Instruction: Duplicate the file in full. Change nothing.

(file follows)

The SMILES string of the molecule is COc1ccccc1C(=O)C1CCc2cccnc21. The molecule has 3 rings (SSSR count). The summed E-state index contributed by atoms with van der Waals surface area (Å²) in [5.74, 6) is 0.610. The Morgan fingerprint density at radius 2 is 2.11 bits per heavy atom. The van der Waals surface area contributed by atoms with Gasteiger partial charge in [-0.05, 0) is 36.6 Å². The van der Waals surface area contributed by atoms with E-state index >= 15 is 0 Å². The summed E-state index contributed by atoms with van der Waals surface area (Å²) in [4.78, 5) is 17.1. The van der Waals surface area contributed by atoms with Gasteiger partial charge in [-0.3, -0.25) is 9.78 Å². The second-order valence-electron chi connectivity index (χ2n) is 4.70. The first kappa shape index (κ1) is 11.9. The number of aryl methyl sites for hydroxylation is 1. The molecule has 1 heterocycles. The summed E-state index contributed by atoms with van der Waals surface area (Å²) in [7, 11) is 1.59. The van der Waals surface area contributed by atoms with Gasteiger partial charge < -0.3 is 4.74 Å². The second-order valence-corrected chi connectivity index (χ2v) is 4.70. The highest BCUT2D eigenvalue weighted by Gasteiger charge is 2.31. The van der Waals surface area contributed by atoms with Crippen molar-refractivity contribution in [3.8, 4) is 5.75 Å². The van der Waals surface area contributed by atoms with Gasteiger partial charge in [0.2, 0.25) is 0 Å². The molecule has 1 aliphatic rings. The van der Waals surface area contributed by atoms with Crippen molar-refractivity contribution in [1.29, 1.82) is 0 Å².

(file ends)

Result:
The SMILES string of the molecule is COc1ccccc1C(=O)C1CCc2cccnc21. The molecule has 3 rings (SSSR count). The summed E-state index contributed by atoms with van der Waals surface area (Å²) in [5.74, 6) is 0.610. The Morgan fingerprint density at radius 2 is 2.11 bits per heavy atom. The van der Waals surface area contributed by atoms with Gasteiger partial charge in [-0.05, 0) is 36.6 Å². The van der Waals surface area contributed by atoms with E-state index >= 15 is 0 Å². The summed E-state index contributed by atoms with van der Waals surface area (Å²) in [4.78, 5) is 17.1. The van der Waals surface area contributed by atoms with Gasteiger partial charge in [-0.3, -0.25) is 9.78 Å². The second-order valence-electron chi connectivity index (χ2n) is 4.70. The first kappa shape index (κ1) is 11.9. The number of aryl methyl sites for hydroxylation is 1. The molecule has 1 heterocycles. The summed E-state index contributed by atoms with van der Waals surface area (Å²) in [7, 11) is 1.59. The van der Waals surface area contributed by atoms with Gasteiger partial charge < -0.3 is 4.74 Å². The second-order valence-corrected chi connectivity index (χ2v) is 4.70. The highest BCUT2D eigenvalue weighted by Gasteiger charge is 2.31. The van der Waals surface area contributed by atoms with Crippen molar-refractivity contribution in [3.8, 4) is 5.75 Å². The van der Waals surface area contributed by atoms with Gasteiger partial charge in [0.2, 0.25) is 0 Å². The molecule has 1 aliphatic rings. The van der Waals surface area contributed by atoms with Crippen molar-refractivity contribution in [1.29, 1.82) is 0 Å².